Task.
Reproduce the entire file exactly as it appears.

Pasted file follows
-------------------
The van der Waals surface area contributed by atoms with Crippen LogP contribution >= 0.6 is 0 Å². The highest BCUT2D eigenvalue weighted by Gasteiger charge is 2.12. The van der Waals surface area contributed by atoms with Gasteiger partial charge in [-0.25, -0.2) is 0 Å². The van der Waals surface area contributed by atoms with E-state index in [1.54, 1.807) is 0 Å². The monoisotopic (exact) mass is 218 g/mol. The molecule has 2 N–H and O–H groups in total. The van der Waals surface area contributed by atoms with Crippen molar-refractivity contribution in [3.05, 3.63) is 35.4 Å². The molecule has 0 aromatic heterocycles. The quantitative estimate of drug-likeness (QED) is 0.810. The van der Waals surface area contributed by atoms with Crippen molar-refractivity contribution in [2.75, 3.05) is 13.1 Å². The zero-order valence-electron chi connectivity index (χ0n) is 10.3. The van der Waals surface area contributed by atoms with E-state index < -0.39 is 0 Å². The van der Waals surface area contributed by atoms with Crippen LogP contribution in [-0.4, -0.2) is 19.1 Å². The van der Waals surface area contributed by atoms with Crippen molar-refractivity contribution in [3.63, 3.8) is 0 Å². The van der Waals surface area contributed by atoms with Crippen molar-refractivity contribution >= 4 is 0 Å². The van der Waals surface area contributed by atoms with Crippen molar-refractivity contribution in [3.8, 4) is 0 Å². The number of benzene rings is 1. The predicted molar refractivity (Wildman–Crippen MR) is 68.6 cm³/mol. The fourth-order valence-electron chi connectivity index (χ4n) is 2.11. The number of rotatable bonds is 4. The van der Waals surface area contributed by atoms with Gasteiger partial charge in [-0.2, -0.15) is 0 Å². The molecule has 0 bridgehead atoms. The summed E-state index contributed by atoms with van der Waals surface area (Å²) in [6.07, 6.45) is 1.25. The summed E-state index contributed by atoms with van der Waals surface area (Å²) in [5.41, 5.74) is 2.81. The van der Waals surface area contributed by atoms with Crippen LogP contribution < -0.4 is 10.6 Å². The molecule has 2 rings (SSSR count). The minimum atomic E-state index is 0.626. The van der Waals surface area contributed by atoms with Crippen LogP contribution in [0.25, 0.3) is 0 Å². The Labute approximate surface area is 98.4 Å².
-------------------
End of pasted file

The van der Waals surface area contributed by atoms with Crippen LogP contribution >= 0.6 is 0 Å². The highest BCUT2D eigenvalue weighted by Gasteiger charge is 2.12. The van der Waals surface area contributed by atoms with Gasteiger partial charge in [-0.25, -0.2) is 0 Å². The van der Waals surface area contributed by atoms with E-state index in [1.54, 1.807) is 0 Å². The monoisotopic (exact) mass is 218 g/mol. The molecule has 2 N–H and O–H groups in total. The van der Waals surface area contributed by atoms with Crippen molar-refractivity contribution in [3.05, 3.63) is 35.4 Å². The molecule has 0 aromatic heterocycles. The quantitative estimate of drug-likeness (QED) is 0.810. The van der Waals surface area contributed by atoms with Crippen molar-refractivity contribution in [2.75, 3.05) is 13.1 Å². The zero-order valence-electron chi connectivity index (χ0n) is 10.3. The van der Waals surface area contributed by atoms with E-state index < -0.39 is 0 Å². The van der Waals surface area contributed by atoms with Crippen LogP contribution in [-0.4, -0.2) is 19.1 Å². The van der Waals surface area contributed by atoms with Crippen molar-refractivity contribution in [3.63, 3.8) is 0 Å². The van der Waals surface area contributed by atoms with Crippen molar-refractivity contribution >= 4 is 0 Å². The van der Waals surface area contributed by atoms with Crippen molar-refractivity contribution in [3.8, 4) is 0 Å². The number of benzene rings is 1. The predicted molar refractivity (Wildman–Crippen MR) is 68.6 cm³/mol. The fourth-order valence-electron chi connectivity index (χ4n) is 2.11. The number of rotatable bonds is 4. The van der Waals surface area contributed by atoms with Gasteiger partial charge in [-0.2, -0.15) is 0 Å². The molecule has 0 bridgehead atoms. The summed E-state index contributed by atoms with van der Waals surface area (Å²) in [6.07, 6.45) is 1.25. The summed E-state index contributed by atoms with van der Waals surface area (Å²) in [5.41, 5.74) is 2.81. The van der Waals surface area contributed by atoms with Crippen LogP contribution < -0.4 is 10.6 Å². The molecule has 2 rings (SSSR count). The minimum atomic E-state index is 0.626. The van der Waals surface area contributed by atoms with Crippen LogP contribution in [0.25, 0.3) is 0 Å². The Labute approximate surface area is 98.4 Å².